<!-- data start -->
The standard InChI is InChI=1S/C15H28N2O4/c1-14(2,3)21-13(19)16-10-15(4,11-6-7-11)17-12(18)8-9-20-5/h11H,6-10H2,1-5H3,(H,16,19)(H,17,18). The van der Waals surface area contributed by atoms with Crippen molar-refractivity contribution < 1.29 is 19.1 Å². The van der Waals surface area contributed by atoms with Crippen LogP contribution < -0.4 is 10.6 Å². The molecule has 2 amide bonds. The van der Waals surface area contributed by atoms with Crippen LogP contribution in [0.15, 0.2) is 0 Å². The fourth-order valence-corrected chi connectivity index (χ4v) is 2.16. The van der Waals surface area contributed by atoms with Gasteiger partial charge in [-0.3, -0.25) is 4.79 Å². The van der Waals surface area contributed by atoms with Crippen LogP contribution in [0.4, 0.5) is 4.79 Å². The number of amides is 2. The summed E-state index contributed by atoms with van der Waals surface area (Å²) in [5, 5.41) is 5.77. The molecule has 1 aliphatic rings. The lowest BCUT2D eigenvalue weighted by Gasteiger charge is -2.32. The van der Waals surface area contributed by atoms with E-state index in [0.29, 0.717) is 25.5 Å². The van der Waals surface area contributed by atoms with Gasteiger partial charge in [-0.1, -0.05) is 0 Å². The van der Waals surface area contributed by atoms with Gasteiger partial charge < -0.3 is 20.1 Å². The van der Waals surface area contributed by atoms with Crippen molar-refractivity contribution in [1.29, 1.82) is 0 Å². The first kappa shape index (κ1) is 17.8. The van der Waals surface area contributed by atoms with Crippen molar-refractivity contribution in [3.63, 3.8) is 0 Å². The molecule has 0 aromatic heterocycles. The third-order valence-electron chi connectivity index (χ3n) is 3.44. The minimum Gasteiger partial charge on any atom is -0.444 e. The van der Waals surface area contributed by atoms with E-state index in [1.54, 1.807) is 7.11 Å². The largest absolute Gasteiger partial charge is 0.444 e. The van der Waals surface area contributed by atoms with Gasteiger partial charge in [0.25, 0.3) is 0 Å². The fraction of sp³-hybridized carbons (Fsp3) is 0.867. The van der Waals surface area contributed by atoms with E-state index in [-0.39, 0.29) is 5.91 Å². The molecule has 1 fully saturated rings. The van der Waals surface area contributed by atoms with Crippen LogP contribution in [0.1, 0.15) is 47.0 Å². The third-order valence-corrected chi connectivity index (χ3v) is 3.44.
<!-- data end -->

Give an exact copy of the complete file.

The standard InChI is InChI=1S/C15H28N2O4/c1-14(2,3)21-13(19)16-10-15(4,11-6-7-11)17-12(18)8-9-20-5/h11H,6-10H2,1-5H3,(H,16,19)(H,17,18). The van der Waals surface area contributed by atoms with Crippen molar-refractivity contribution < 1.29 is 19.1 Å². The van der Waals surface area contributed by atoms with Crippen LogP contribution < -0.4 is 10.6 Å². The molecule has 2 amide bonds. The van der Waals surface area contributed by atoms with Crippen LogP contribution in [0.15, 0.2) is 0 Å². The fourth-order valence-corrected chi connectivity index (χ4v) is 2.16. The van der Waals surface area contributed by atoms with Gasteiger partial charge in [-0.3, -0.25) is 4.79 Å². The van der Waals surface area contributed by atoms with Crippen LogP contribution in [0.4, 0.5) is 4.79 Å². The number of amides is 2. The summed E-state index contributed by atoms with van der Waals surface area (Å²) in [5, 5.41) is 5.77. The molecule has 1 aliphatic rings. The lowest BCUT2D eigenvalue weighted by Gasteiger charge is -2.32. The van der Waals surface area contributed by atoms with E-state index in [0.29, 0.717) is 25.5 Å². The van der Waals surface area contributed by atoms with Gasteiger partial charge in [-0.1, -0.05) is 0 Å². The van der Waals surface area contributed by atoms with Gasteiger partial charge < -0.3 is 20.1 Å². The van der Waals surface area contributed by atoms with Crippen molar-refractivity contribution in [1.29, 1.82) is 0 Å². The first kappa shape index (κ1) is 17.8. The van der Waals surface area contributed by atoms with Crippen molar-refractivity contribution in [3.63, 3.8) is 0 Å². The molecule has 0 aromatic heterocycles. The third-order valence-electron chi connectivity index (χ3n) is 3.44. The minimum Gasteiger partial charge on any atom is -0.444 e. The van der Waals surface area contributed by atoms with E-state index in [1.54, 1.807) is 7.11 Å². The largest absolute Gasteiger partial charge is 0.444 e. The van der Waals surface area contributed by atoms with Gasteiger partial charge in [0.25, 0.3) is 0 Å². The fraction of sp³-hybridized carbons (Fsp3) is 0.867. The van der Waals surface area contributed by atoms with E-state index in [-0.39, 0.29) is 5.91 Å². The molecule has 1 fully saturated rings. The van der Waals surface area contributed by atoms with Crippen LogP contribution in [0.1, 0.15) is 47.0 Å². The third-order valence-corrected chi connectivity index (χ3v) is 3.44.